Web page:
Learning About Glass Repair And Replacement

Common Reasons For Finding Water Inside Your Skylight

by Christopher Snyder

Although skylights can be a source of great cheer and make your house much less gloomy in winter, they can also bring great concern and expensive damage during winter storms if they suffer a malfunction. Here are some common reasons that you might find water inside your skylight, some of which will require repair or even replacement of the glass itself and others of which may only require cleaning.


If you find condensation on the inside of your skylight and you don't know why, you could have a problem with humidity and with insulation. If your skylight isn't made of double-paned class, you could have problems with insulation. If your home is fairly humid inside and the outside air is cold, moisture can collect on the inside surface of the glass or plastic. Check the condensation channel, which is designed to carry condensation away so it won't drip on the floor. If the channel is blocked, this could be why your condensation is suddenly dripping. Clean it out, then wait to see if the problem is solved.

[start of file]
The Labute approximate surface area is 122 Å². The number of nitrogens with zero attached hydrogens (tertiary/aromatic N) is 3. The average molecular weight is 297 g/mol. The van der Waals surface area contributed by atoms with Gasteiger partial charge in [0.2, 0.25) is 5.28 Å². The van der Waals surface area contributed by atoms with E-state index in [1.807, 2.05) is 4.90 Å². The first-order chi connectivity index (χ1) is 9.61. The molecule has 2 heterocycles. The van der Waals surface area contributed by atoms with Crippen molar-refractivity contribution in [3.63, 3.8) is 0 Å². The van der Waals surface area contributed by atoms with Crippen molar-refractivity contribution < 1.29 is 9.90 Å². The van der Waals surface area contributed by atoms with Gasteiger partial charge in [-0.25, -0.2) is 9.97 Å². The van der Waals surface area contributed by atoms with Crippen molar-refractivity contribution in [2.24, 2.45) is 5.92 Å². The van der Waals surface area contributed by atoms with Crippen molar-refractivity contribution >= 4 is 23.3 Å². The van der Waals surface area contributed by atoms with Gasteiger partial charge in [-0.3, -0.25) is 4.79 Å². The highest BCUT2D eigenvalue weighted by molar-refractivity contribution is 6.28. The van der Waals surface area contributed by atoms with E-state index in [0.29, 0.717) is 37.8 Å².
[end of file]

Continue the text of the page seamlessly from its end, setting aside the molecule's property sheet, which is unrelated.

The flashing on the outside of your skylight is one of the most crucial elements of its waterproofing. If  it's incorrectly installed, damaged, or left off altogether, this could allow water to creep in through your skylight as it washes down from the ridge of the roof towards the ground and finds the skylight in its way. If you have flashing problems, get a roofing expert in ASAp before the next winter storm so rain will once again be diverted away from your skylight.


As the glass of your skylight ages over the years, you may find that it begins to develop tiny fissures known as micro-cracks. If these develop into larger cracks you'll eventually have to replace the skylight glass because of it, but when you first identify this problem you can have your roofer apply a sealant to the outside of the glass to keep moisture from penetrating.


The snow above your skylight may melt faster than the snow on the rest of your roof, especially if it's not a very energy-efficient skylight. When this snow melts, it may try to drain away but instead be captured by the intact snow just below the bottom edge of the skylight. If the water is trapped like this, it can pool against the bottom edge of the skylight until gravity helps it gain entry. Be sure to keep the roof around your skylight clear of snow to avoid this problem.

These are some common reasons why you might find drips, condensation, or water damage inside your skylight. Take the proper steps and have your skylights inspected occasionally to keep them in good shape and reduce your chances of water damage and expensive glass replacement.